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Taking stock, rich and warm

Southam Hall, National Arts Centre
06/03/2015 -  & June 4, 2015
Felix Mendelssohn: Violin Concerto No. 2 in E minor, Op. 64
Gustav Mahler: Symphony No. 1 in D major

Gil Shaham (violin)
National Arts Centre Orchestra, Pinchas Zukerman (conductor)

P. Zukerman (© Fred Cattroll)

Pinchas Zukerman returns to the podium this week for the first of his three final pairs of performances, completing his sixteenth and final season as music director of Ottawa’s National Arts Centre Orchestra (NACO). It’s been a long, productive tenure, and there is no question Zukerman has achieved much and has left his mark on the ensemble, and done so via much more than already being an international celebrity when he began the job in 1999, thirty years after the orchestra’s founding.

The NACO initially had been a chamber size orchestra. In the late 1960s, governments and other benefactors considered that with large, established symphony orchestras in nearby Montreal and Toronto, yet another such ensemble could be fiscally inadvisable, a view reinforced by the collapse a few years earlier of the old semi-professional (and quite good) Ottawa Philharmonic Orchestra. Also, since the National Arts Centre was designed as a multi-theatre facility to showcase Canadian and visiting performing artists including opera and dance, the view was that a chamber size orchestra could moonlight as pit orchestra for visiting companies such as The National Ballet of Canada and The Canadian Opera Company, both Toronto based.

The formula was an immediate success and NACO’s founding conductor, the late Mario Bernardi (already a respected opera maestro in London and New York) proved an inspired choice. His successors, Franco Mannino, Gabriel Chmura and Trevor Pinnock, continued this tradition as the decades unfolded.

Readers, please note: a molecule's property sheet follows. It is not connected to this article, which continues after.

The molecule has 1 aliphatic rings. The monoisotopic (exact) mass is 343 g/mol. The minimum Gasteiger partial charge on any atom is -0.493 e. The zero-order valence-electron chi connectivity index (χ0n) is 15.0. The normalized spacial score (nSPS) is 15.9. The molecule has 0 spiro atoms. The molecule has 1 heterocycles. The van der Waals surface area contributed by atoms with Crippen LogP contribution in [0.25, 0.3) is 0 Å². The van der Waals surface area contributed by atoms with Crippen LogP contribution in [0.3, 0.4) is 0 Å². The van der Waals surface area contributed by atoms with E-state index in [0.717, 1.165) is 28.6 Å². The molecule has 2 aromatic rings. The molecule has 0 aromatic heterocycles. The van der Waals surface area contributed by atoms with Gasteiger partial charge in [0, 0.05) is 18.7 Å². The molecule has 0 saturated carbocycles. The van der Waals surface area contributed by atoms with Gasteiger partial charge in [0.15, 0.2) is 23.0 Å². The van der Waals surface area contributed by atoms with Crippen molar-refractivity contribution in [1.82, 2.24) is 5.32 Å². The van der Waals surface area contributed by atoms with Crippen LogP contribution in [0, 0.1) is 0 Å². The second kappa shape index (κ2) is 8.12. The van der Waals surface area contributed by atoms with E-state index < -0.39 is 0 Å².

When Zukerman took the reins, things did begin to change. He and the National Arts Centre’s administration and board agreed it was time to expand, and the orchestra now is larger, if not quite the size of the biggest symphonies. And Zukerman has taken the opportunity to develop a larger sound, specifically the kind of warm, hefty sonority associated with major, more established German orchestras. (However, I can clarify that in past concerts, including the 2014-15 season, Zukerman has often used scaled down forces and clearly respects the chamber orchestra origins which his players, a few, still from the first 1969-70 season, love and manage with alacrity.)

This week’s program was an excellent illustration of this and, while not an evening which accomplished everything being attempted, it was a grand event and the two major works performed both received ecstatic ovations.

Mendelssohn’s exquisite Violin Concerto in E minor is a work that might have been commissioned for NACO. From the first notes Zukerman drew sounds that were rich and warm, especially the strings. The soloist, Gil Shaham, is an American violinist celebrated for his immaculate tone and technique, which were consistent throughout the performance, particularly during the delicately elaborate first movement cadenza. If there was a problem, Shaham didn’t seem to project sufficiently over the orchestra. Nonetheless, this was playing which likely inspired listeners to hear him again at the next opportunity.

After intermission Mahler’s Symphony No. 1, “The Titan” was the evening’s major work. Zukerman led a reading which was often brilliant and technically accomplished, and was characterized by the warm acoustic many would associate with The Vienna Philharmonic or, closer to home, The Montreal Symphony during its heyday under Charles Dutoit (in fact, Montreal and Dutoit gave a brilliant performance of Mahler’s Symphony No. 9 in Ottawa some thirty years ago).

Even with the sonic warmth, phrasing overall could have been more sensuous, and even a bit more rubato would have been welcome, especially in the third movement with Mahler’s typically affectionate use of folk elements (everything from Frère Jacques to Gypsy tunes). Not surprisingly, it was the string players who fared best under Zukerman’s baton; their work was consistently subtle and tightly controlled through a huge dynamic range. Among brass and woodwinds, there was some fine first desk work though throughout the Symphony these players tended to be a bit too loud, especially at the beginning, which needs to be really hushed.

The Mahler didn’t really come together until the brief fugue toward the tumultuous close of the final movement, but was worth the wait. While June brings Zukerman’s NACO tenure to a completion, he’ll be returning as a guest conductor and we can expect more, and more rarified Mahler, I’d wager.

Charles Pope Jr.



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